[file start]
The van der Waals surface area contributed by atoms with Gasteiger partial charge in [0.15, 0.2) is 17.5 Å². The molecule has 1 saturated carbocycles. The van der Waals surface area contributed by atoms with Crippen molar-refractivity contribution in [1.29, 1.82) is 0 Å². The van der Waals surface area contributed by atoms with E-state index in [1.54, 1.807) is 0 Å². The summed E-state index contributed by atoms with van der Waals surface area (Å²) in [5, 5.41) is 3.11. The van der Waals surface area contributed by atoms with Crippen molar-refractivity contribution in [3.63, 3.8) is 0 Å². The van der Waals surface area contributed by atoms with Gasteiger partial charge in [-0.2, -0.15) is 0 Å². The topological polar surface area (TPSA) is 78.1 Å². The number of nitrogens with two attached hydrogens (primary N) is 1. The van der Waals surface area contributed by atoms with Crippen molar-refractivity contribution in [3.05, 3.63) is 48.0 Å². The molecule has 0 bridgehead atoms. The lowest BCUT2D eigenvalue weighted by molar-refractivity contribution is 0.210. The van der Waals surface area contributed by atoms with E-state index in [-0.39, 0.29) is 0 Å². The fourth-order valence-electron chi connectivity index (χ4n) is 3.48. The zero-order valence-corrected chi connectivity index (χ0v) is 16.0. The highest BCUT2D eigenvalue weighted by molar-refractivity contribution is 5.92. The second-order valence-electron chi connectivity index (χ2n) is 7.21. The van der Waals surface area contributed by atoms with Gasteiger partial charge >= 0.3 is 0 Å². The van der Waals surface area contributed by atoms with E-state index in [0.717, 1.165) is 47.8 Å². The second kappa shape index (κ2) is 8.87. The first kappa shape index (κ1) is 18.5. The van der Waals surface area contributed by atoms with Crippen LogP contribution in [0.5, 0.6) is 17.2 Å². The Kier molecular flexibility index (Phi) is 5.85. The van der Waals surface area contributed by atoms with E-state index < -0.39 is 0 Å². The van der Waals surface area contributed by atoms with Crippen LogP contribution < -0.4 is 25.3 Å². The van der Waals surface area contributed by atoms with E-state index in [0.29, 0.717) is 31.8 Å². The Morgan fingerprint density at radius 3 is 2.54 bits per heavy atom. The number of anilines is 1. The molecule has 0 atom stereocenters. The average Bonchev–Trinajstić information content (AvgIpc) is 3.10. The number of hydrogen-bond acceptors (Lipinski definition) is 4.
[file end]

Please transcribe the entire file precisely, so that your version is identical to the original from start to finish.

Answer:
The van der Waals surface area contributed by atoms with Gasteiger partial charge in [0.15, 0.2) is 17.5 Å². The molecule has 1 saturated carbocycles. The van der Waals surface area contributed by atoms with Crippen molar-refractivity contribution in [1.29, 1.82) is 0 Å². The van der Waals surface area contributed by atoms with E-state index in [1.54, 1.807) is 0 Å². The summed E-state index contributed by atoms with van der Waals surface area (Å²) in [5, 5.41) is 3.11. The van der Waals surface area contributed by atoms with Crippen molar-refractivity contribution in [3.63, 3.8) is 0 Å². The van der Waals surface area contributed by atoms with Gasteiger partial charge in [-0.2, -0.15) is 0 Å². The topological polar surface area (TPSA) is 78.1 Å². The number of nitrogens with two attached hydrogens (primary N) is 1. The van der Waals surface area contributed by atoms with Crippen molar-refractivity contribution in [3.05, 3.63) is 48.0 Å². The molecule has 0 bridgehead atoms. The lowest BCUT2D eigenvalue weighted by molar-refractivity contribution is 0.210. The van der Waals surface area contributed by atoms with E-state index in [-0.39, 0.29) is 0 Å². The fourth-order valence-electron chi connectivity index (χ4n) is 3.48. The zero-order valence-corrected chi connectivity index (χ0v) is 16.0. The highest BCUT2D eigenvalue weighted by molar-refractivity contribution is 5.92. The second-order valence-electron chi connectivity index (χ2n) is 7.21. The van der Waals surface area contributed by atoms with Gasteiger partial charge >= 0.3 is 0 Å². The van der Waals surface area contributed by atoms with E-state index in [0.717, 1.165) is 47.8 Å². The second kappa shape index (κ2) is 8.87. The first kappa shape index (κ1) is 18.5. The van der Waals surface area contributed by atoms with Crippen LogP contribution in [0.5, 0.6) is 17.2 Å². The Kier molecular flexibility index (Phi) is 5.85. The van der Waals surface area contributed by atoms with E-state index < -0.39 is 0 Å². The van der Waals surface area contributed by atoms with Crippen LogP contribution < -0.4 is 25.3 Å². The van der Waals surface area contributed by atoms with E-state index in [0.29, 0.717) is 31.8 Å². The Morgan fingerprint density at radius 3 is 2.54 bits per heavy atom. The number of anilines is 1. The molecule has 0 atom stereocenters. The average Bonchev–Trinajstić information content (AvgIpc) is 3.10. The number of hydrogen-bond acceptors (Lipinski definition) is 4.